Pro-Ject knows how to make a good budget turntable. The many five-star reviews and Awards we’ve given the company can attest to this. Though the company has dominated this end of the market for a while, to its credit, it hasn’t become complacent.
The Pro-Ject Essential II Digital is an attempt to tweak the winning recipe, a new take on the Award-winning Essential II with added digital goodness.
It’s a risky move to mess with something that works, but one that demonstrates a willingness to adapt. So, did the risk pay off?
That depends on what you want from a turntable. Outright sound quality or the convenience of wide compatibility? By taking the Essential II and adding a phono stage, based on the company’s Phono Box design, Pro-Ject is gunning for both.
You get your analogue line level output, along with a 24-bit/96kHz digital optical output. Pro-Ject wants you to plug it straight into AV receivers and soundbars.
The rest of the turntable is very much what you get with the original Essential II. You get an 8.6in aluminium tonearm, a heavy MDF platter, a low-voltage motor perimeter belt drive system and an Ortofon OM5E cartridge.
More after the break
Speed change is manual: to play singles, you shift the drive belt to the larger step on the motor pulley. The design is about as basic as turntables get, but the main bearing is nicely put together, as is the tonearm.
Everything moves smoothly with no creaking or rattling, and the pre-fitted cartridge is solid.
The Essential II Digital needs careful placement to get the optimum sound, especially as it doesn’t have much in the way of suspension. It’s best to place it on a rigid support, away from the speakers or any other source of vibration.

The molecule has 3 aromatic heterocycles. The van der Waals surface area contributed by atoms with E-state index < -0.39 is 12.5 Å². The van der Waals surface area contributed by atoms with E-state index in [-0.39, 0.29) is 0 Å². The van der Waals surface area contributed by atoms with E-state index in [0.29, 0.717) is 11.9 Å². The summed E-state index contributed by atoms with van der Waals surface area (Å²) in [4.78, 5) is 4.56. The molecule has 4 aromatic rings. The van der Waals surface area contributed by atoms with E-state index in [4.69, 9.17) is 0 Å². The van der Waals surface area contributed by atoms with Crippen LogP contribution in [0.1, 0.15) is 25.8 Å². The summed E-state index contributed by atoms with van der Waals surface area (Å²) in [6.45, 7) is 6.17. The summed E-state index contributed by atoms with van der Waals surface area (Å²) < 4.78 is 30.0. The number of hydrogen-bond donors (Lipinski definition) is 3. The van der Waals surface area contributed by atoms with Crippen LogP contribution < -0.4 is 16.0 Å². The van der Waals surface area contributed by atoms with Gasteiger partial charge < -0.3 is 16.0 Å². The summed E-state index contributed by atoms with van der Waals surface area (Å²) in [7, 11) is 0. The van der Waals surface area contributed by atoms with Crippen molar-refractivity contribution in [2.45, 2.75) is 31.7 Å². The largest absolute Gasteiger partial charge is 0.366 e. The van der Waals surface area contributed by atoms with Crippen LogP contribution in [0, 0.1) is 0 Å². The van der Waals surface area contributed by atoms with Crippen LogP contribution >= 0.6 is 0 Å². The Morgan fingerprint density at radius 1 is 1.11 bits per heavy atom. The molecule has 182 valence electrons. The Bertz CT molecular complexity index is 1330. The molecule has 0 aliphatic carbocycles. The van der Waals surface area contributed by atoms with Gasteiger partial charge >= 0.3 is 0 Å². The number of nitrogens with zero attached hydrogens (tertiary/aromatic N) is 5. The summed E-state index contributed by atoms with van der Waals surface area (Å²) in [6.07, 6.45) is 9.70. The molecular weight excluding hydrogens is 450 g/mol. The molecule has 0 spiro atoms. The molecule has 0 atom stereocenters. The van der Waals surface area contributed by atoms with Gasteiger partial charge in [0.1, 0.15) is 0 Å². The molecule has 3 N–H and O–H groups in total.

MORE: Best turntables 2015
Do this and the Essential II Digital will reward you with a fine performance. We begin with the analogue output. It has a good handle on the fundamentals: detail levels are good, timing is crisp and dynamics are forceful when required.
It’s a well-organised and enthusiastic performance that rarely gets flustered, even with more demanding recordings. But it’s missing that special something to take a product from good to great. It’s not the most insightful, nor refined, listen.
Dynamics could be stronger, and the scale could be larger. It’s enjoyable, but we’re left wanting a little more.
Switching over to the digital optical side, we find the sound to be of a similar character, only less subtle than the analogue. It captures the broad strokes but misses out the finer textures and dynamic shifts.
We admire Pro-Ject for tweaking its Award-winner, but the results are not quite a total success. The added convenience of a phono stage and digital output will appeal to many, but we’re not taken aback by the performance.
It’s good, but needs to be better still to claim the full five stars.
Read all our Pro-ject news and reviews